Continuing my exploration of the new ABRSM syllabus, this week I am having a look at the pieces in the main book for Grade 4 (click here to view my previous post featuring Grade 3, and click here to view Grade 2). The following video is a preview where I highlight one piece from each list (A, B, and C) for the grade:
The complete collection of video walk-throughs for ABRSM Grade 4 is now available on the Online Academy and includes detailed video walk-throughs with practice suggestions, tips on style and interpretation. Please click here to view if you are an Online Academy subscriber or click here if you’d like to to subscribe.
The following are brief overviews of each of the main pieces (an index with links to the full videos on the Online Academy is available here):
J. S. Bach: Prelude in C minor, BWV 999
Built from a harmonic progression and originally written for lute we can recreate some of the resonance of that instrument either by short touches of pedal, or by overholding some notes of the broken chords.
Kabalevsky: Etude in A minor (No. 3 from 30 Children’s Pieces, Op. 27)
A valuable étude for the lower intermediate player that will accelerate technical development, this piece is built from familiar scale patterns in right hand against a simpler left hand featuring slurred quaver pairs. It makes an excellent recital piece.
Schubert: Minuet and Trio, D. 41 No. 21
An elegant minuet and trio with some pleasing chromatic touches, this pair of dances is full of interest as well as challenges in touch and articulation.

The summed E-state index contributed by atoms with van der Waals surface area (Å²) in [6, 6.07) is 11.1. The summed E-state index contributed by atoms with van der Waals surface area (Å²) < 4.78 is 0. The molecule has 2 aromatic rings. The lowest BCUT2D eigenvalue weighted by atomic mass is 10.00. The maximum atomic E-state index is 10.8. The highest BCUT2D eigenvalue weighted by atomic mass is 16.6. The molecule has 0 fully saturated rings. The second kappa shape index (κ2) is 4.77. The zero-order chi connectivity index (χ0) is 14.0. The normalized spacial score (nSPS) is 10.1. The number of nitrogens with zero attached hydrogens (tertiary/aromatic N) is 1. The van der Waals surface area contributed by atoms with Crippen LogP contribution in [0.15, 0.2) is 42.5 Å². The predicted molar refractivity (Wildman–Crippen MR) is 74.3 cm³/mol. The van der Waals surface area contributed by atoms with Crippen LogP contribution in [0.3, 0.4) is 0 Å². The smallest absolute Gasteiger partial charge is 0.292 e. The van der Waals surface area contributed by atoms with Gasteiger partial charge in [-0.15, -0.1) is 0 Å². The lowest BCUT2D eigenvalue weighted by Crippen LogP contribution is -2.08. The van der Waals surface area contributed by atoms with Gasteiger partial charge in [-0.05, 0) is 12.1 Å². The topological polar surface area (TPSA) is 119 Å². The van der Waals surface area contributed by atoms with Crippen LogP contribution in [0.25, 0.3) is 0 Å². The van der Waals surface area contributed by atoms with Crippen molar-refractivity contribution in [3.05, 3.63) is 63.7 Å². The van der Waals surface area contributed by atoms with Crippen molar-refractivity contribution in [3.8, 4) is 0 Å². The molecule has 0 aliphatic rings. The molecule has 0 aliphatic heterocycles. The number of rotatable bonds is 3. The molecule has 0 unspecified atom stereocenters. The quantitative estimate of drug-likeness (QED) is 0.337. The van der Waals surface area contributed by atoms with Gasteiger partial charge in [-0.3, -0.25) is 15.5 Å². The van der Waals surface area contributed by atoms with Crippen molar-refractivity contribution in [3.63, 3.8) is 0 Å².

Arens: Moonbeams (No.1 from Rendezvous with Midnight)
Barbara Arens’ imaginative and beautifully-written nocturne needs a flexible approach and generous pedalling to bring out its many expressive possibilities. It is certain to be a popular choice.
Bridge: Miniature Pastoral (No. 2 from Three Miniature Pastorals, Set 1)
This delightful piece brings as many rewards as it poses challenges to the lower intermediate player, and will certainly help develop sensitivity to touch and responsiveness to mood and character.
Schumann: Erster Verlust (No.16 from Album für die Jugend, Op. 68)
Describing the tender feelings evoked by a child’s first experience of loss, Schumann’s gorgeous miniature would not be out of place as a calming recital encore. It demands great sensitivity to mood and phrasing; light touches of pedal (not marked in the score) add colour.
Bartók: Teasing Song (No.18 from For Children, Vol. 2)
A folk melody, presented in different keys, is passed from left hand to right and back again – with an off-beat chordal accompaniment in the other hand. The mood is light, with plenty of touches of humour. The player will need to attend to varieties of touch, articulation and dynamics.
Ben Crosland: I Hear What You Say (No. 4 from Cool Beans!, Vol. 1)
A beautifully atmospheric piece in which melodic lines are woven together over a steady left hand accompaniment in crotchets. This piece requires careful attention to dynamics, pedalling and tone colour.
Sam Wedgwood: Shark Soup (from Sam Wedgwood’s Project, Book 2)
This entertaining contemporary jazz-style piece presents challenges in rhythm and articulation. It will take a keen eye and a measure of concentration to play this piece as precisely as the composer has indicated.